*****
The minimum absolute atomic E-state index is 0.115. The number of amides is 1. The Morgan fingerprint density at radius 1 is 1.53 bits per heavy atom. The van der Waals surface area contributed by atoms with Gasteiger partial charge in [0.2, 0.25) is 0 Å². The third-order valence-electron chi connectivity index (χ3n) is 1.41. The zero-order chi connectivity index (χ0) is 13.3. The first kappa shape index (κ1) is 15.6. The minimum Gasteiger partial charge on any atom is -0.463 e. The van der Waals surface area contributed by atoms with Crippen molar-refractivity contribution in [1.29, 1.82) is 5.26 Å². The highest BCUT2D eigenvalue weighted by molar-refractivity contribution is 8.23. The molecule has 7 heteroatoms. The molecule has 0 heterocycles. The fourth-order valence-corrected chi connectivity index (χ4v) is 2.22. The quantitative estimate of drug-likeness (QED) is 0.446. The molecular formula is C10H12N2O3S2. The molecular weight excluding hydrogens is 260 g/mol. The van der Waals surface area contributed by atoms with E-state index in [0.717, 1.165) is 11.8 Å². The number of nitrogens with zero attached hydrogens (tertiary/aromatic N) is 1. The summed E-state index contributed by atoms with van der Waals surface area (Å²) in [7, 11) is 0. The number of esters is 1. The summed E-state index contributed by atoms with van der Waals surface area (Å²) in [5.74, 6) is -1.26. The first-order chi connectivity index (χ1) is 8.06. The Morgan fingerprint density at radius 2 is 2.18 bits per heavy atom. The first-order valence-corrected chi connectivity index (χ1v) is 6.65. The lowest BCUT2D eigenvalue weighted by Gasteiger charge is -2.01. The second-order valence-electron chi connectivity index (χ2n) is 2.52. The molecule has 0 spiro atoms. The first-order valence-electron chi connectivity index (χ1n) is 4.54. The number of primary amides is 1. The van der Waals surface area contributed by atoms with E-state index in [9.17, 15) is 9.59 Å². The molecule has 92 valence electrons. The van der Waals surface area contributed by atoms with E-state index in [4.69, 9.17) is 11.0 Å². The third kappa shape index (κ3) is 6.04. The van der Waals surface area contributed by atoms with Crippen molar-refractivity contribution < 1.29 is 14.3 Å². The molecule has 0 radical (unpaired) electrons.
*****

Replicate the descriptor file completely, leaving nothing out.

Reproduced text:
The minimum absolute atomic E-state index is 0.115. The number of amides is 1. The Morgan fingerprint density at radius 1 is 1.53 bits per heavy atom. The van der Waals surface area contributed by atoms with Gasteiger partial charge in [0.2, 0.25) is 0 Å². The third-order valence-electron chi connectivity index (χ3n) is 1.41. The zero-order chi connectivity index (χ0) is 13.3. The first kappa shape index (κ1) is 15.6. The minimum Gasteiger partial charge on any atom is -0.463 e. The van der Waals surface area contributed by atoms with Crippen molar-refractivity contribution in [1.29, 1.82) is 5.26 Å². The highest BCUT2D eigenvalue weighted by molar-refractivity contribution is 8.23. The molecule has 7 heteroatoms. The molecule has 0 heterocycles. The fourth-order valence-corrected chi connectivity index (χ4v) is 2.22. The quantitative estimate of drug-likeness (QED) is 0.446. The molecular formula is C10H12N2O3S2. The molecular weight excluding hydrogens is 260 g/mol. The van der Waals surface area contributed by atoms with E-state index in [0.717, 1.165) is 11.8 Å². The number of nitrogens with zero attached hydrogens (tertiary/aromatic N) is 1. The summed E-state index contributed by atoms with van der Waals surface area (Å²) in [7, 11) is 0. The number of esters is 1. The summed E-state index contributed by atoms with van der Waals surface area (Å²) in [5.74, 6) is -1.26. The first-order chi connectivity index (χ1) is 8.06. The Morgan fingerprint density at radius 2 is 2.18 bits per heavy atom. The first-order valence-corrected chi connectivity index (χ1v) is 6.65. The lowest BCUT2D eigenvalue weighted by Gasteiger charge is -2.01. The second-order valence-electron chi connectivity index (χ2n) is 2.52. The molecule has 0 spiro atoms. The first-order valence-electron chi connectivity index (χ1n) is 4.54. The number of primary amides is 1. The van der Waals surface area contributed by atoms with E-state index in [9.17, 15) is 9.59 Å². The molecule has 92 valence electrons. The van der Waals surface area contributed by atoms with E-state index in [4.69, 9.17) is 11.0 Å². The third kappa shape index (κ3) is 6.04. The van der Waals surface area contributed by atoms with Crippen molar-refractivity contribution < 1.29 is 14.3 Å². The molecule has 0 radical (unpaired) electrons.